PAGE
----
The Mediterranean has a way of calling you when you least expect it. This winter, if you find yourself fantasizing about the fresh burrata and cliffside views of Positano, or the cafes and moules frites you had in Marseilles, perhaps you should consider booking a Mediterranean cruise in the off-season — as in, right now.
Technically, the off-season in the Mediterranean is November to March, when most cruise lines move their ships to the Caribbean, South America, or Asia to meet demand for sailings in warm-weather destinations. But the temperate Med can be quite inviting — and far less crowded — during these months. Sure, some sights and businesses in seasonal resort areas will be closed or have limited hours, but the cruise lines know which ports are best to visit. Here are seven reasons to experience the off-season in the Mediterranean:
There Are More Ships in the Med Year-Round Than You’d Think
Norwegian Cruise Line has its 4,100 passenger Norwegian Epic cruising from Barcelona to ports in Italy, France, and Spain through November 2019. Additionally, 1,996-passenger Norwegian Spirit is sailing from Rome and making stops in Croatia, Montenegro, and Italy in December 2019. Viking Ocean Cruises offers an array of Mediterranean itineraries throughout November and December. From November to March, MSC Cruises is offering a whopping 10 itineraries across 11 ships. Costa Cruises is hosting 48 different sailings from November to March, and rates are as low as $259 per person.
Cruise Fares Can Be Up to 60% Cheaper
MSC is offering a 7-night round-trip cruise on MSC Grandiosa from Rome for just $619 per person. Or, you could opt for a seven-night itinerary to ports in France, Spain, and Italy on Costa Cruises starting at $459 per person. If you love the cozy vibe onboard Viking’s new upscale, mostly inclusive ocean ships — with a covered pool, a fabulous spa, and no casino or kids under 16 — perhaps a 12-night cruise with a suite may seal the deal (from $4,099 per person). Also worth noting: Airfare to Europe is cheaper in the off-season, too.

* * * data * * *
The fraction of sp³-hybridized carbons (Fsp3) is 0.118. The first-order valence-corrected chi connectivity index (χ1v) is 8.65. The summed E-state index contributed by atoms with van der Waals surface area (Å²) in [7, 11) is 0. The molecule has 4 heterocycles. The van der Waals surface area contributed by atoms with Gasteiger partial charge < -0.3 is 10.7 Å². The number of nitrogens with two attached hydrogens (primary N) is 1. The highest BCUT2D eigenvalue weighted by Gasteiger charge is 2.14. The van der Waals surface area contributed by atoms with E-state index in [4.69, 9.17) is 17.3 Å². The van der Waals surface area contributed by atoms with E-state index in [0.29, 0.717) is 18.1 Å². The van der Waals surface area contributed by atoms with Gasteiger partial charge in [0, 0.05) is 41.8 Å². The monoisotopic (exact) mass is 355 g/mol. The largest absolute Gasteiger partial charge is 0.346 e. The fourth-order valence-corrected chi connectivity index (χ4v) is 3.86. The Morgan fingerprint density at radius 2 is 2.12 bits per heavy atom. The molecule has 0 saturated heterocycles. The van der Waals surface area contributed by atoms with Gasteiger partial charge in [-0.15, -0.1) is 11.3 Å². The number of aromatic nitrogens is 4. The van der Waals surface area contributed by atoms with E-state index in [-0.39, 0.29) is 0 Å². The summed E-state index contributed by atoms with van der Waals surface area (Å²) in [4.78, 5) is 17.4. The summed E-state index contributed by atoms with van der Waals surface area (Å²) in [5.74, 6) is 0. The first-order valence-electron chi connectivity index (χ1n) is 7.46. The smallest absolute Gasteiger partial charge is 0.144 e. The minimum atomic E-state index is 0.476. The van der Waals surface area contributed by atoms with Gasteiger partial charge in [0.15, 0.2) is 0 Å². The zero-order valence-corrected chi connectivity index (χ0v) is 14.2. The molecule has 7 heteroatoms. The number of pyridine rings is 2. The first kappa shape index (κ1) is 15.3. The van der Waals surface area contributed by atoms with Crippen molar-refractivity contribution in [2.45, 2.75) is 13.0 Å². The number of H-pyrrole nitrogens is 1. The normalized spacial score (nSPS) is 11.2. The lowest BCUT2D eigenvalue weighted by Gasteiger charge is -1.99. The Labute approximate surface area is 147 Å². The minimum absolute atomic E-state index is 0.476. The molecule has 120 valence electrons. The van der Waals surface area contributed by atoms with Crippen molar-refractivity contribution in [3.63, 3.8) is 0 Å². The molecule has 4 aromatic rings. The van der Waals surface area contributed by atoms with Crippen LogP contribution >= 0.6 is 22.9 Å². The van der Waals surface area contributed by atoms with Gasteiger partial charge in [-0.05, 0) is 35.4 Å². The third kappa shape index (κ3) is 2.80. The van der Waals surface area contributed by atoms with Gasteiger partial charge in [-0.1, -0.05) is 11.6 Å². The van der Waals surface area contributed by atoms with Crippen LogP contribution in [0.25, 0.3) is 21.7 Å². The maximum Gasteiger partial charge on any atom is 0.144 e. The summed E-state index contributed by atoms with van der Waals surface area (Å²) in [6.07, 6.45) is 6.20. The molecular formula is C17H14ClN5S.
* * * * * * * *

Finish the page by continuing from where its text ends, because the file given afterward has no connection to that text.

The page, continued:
There is Often Last-Minute Availability
Have you met someone new and would love to get away for a romantic Mediterranean cruise this Valentine’s Day? Or are you looking for a way to celebrate a milestone birthday or anniversary in March? Off-season cruises often don’t sell out, so you can be spontaneous and decide to book with just a few weeks’ notice.
The Weather Is Better for Touring
If you’ve cruised the Med in the peak of summer, you know that the temperature often tops 100 degrees, making exploring a hot, stifling challenge. Yes, the mercury can dip into the 40s (January is the coldest month, yet it rarely gets close to freezing), but more likely you’ll enjoy daytime averages in the high 50s, 60s, and even low 70s—perfect for active days of touring.
Top Sights Will Be Less Crowded
Both Barcelona and Rome — two top cruise ports in the Med year-round — can be nightmarishly crowded during peak season. If you’ve ever tried to get into the Vatican Museums or La Sagrada Familia between the popular months of May and September, you’ll appreciate that this time of year the tourist hordes are noticeably thinner, lines are shorter, and you’ll be able to enjoy the sights in comfort.
There Should Be Fewer Kids Onboard
Unless you misjudge and book a cruise during a mid-winter (typically mid-February) or spring break (usually the week before or after Easter), you should find yourself sharing the ship with more adults and fewer kids. This can’t be guaranteed, however, as both Costa and MSC are known for attracting families year-round. Still, there will be fewer children underfoot than during the summer school break period.
You’ll Get a Truer Sense of Local Flavor
Without so many tourists in the mix, you’ll be able to experience your destinations more authentically. The restaurants and bars that are open will be those frequented by locals, the pace of daily life will be a bit slower, and the low-key charms of the Mediterranean from November to March may just make an off-season cruiser out of you for good.